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1040 Tax Tips

You don't want to pay more in tax than you have to. That means taking advantage of every deduction and credit that you're entitled to. You also need to recognize potential opportunities to save. So here are a few things to keep in mind this filing season.

There's still time to contribute to an IRA

You generally have until the due date of your federal income tax return (April 18 this year) to make contributions to either a Roth IRA or a traditional IRA for the 2010 tax year. That means there's still time to set aside up to $5,000 ($6,000 if you're age 50 or older) in one of these retirement savings vehicles. It's worth considering, in part because contributing to an IRA can have an immediate tax benefit. That benefit comes in the form of a potential tax deduction--with a traditional IRA, if you're not covered by a 401(k) or another employer-sponsored retirement plan, you can generally deduct the full amount of your contribution. (If you're covered by an employer-sponsored retirement plan, whether or not you can deduct some or all of your traditional IRA contribution depends on your filing status and income.)

It's a little different with a Roth IRA; if you qualify to make contributions to a Roth IRA (whether you can contribute depends on your filing status and income), the contributions you make aren't deductible, so there's no effect on your 2010 taxes. Nevertheless, a Roth IRA may be worth considering because qualified Roth distributions are completely free from federal income tax.

Individuals with lower incomes may also be able to qualify for a tax credit of up to $1,000 when they contribute to a traditional or Roth IRA.

Decision time on 2010 Roth conversions

If you converted funds from a traditional IRA or an employer plan like a 401(k) to a Roth in 2010, you can report half the income that results from the conversion on your 2011 federal income tax return, and half on your 2012 federal income tax return. Good deal, right? Sure. But in some cases, you might be better off making an election to claim the entire amount on your 2010 return instead. This could be true if, for example, your 2010 taxable income is significantly lower than you think it will be in 2011 and 2012, or if you've got unusually high deductions for 2010.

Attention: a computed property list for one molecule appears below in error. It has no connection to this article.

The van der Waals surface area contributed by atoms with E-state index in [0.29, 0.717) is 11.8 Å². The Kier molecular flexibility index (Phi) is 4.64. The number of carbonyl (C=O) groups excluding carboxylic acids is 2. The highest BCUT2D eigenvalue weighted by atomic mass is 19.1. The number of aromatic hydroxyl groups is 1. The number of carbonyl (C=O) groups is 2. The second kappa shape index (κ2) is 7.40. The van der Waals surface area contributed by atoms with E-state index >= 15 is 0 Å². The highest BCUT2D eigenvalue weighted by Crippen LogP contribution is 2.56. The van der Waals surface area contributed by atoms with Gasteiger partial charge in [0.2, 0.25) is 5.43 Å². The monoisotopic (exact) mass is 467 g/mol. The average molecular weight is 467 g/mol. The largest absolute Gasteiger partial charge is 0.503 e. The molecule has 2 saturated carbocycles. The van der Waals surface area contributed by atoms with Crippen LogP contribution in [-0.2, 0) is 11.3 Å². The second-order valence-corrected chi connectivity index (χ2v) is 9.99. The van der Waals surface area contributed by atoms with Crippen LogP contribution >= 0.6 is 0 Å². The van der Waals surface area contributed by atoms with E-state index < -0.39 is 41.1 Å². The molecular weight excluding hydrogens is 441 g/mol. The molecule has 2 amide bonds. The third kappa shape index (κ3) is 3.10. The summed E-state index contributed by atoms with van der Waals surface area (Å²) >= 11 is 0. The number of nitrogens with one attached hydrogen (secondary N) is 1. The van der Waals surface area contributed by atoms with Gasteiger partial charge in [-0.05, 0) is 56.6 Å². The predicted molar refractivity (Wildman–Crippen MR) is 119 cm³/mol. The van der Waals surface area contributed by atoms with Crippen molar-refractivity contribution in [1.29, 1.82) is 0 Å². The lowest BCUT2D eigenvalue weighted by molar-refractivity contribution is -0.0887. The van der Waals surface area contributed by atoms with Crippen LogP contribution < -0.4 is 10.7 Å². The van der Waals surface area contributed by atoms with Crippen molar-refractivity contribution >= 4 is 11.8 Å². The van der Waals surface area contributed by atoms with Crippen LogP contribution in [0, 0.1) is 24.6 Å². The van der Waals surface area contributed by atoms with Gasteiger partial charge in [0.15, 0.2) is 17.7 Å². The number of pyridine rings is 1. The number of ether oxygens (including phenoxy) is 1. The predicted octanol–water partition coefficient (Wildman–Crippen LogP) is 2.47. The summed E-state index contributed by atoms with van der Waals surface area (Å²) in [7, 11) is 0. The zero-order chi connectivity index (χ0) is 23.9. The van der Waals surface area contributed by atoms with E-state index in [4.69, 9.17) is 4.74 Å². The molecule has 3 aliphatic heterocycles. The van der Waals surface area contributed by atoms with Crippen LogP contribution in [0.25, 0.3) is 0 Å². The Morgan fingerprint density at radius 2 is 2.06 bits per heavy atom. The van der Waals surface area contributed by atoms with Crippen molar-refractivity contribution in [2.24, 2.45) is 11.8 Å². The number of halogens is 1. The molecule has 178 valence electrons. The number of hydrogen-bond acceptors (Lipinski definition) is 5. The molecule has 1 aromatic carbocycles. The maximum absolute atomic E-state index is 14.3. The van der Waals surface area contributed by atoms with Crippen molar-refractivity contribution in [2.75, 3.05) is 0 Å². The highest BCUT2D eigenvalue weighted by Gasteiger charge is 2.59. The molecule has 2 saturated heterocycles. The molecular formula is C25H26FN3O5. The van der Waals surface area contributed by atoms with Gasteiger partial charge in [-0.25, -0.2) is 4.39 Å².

Other considerations for 2010 returns

  • For the first time in many years, itemized deductions and dependency exemptions will not be reduced for high-income individuals.
  • If you claim a large number of dependency exemptions, deductible medical expenses, state and local taxes, or miscellaneous itemized deductions, you're more likely to be subject to the alternative minimum tax (AMT), essentially a parallel federal income tax system with its own rates and rules.
  • If you purchased a new home in the first half of 2010, check to see if you meet the timing, purchase price, and income requirements to qualify for the first-time homebuyer tax credit, worth up to $8,000. Even if you weren't a first-time homebuyer, it's still possible to qualify for a tax credit of up to $6,500 if you maintained the same principal residence for five out of the eight years preceding the purchase, and meet all other requirements.
  • If you made energy-efficient improvements to your home in 2010 (e.g., new windows, a new furnace), you might be entitled to a 30% tax credit, up to $1,500. Check the requirements closely, though, and note that if you claimed the full $1,500 credit in 2009 you can't claim the credit for 2010.

Legislation in late December extended a host of expiring tax credits, deductions, and provisions, so it could pay to take a little extra time to carefully review IRS instructions this year. And as always, if you have questions, discuss your situation with a tax professional.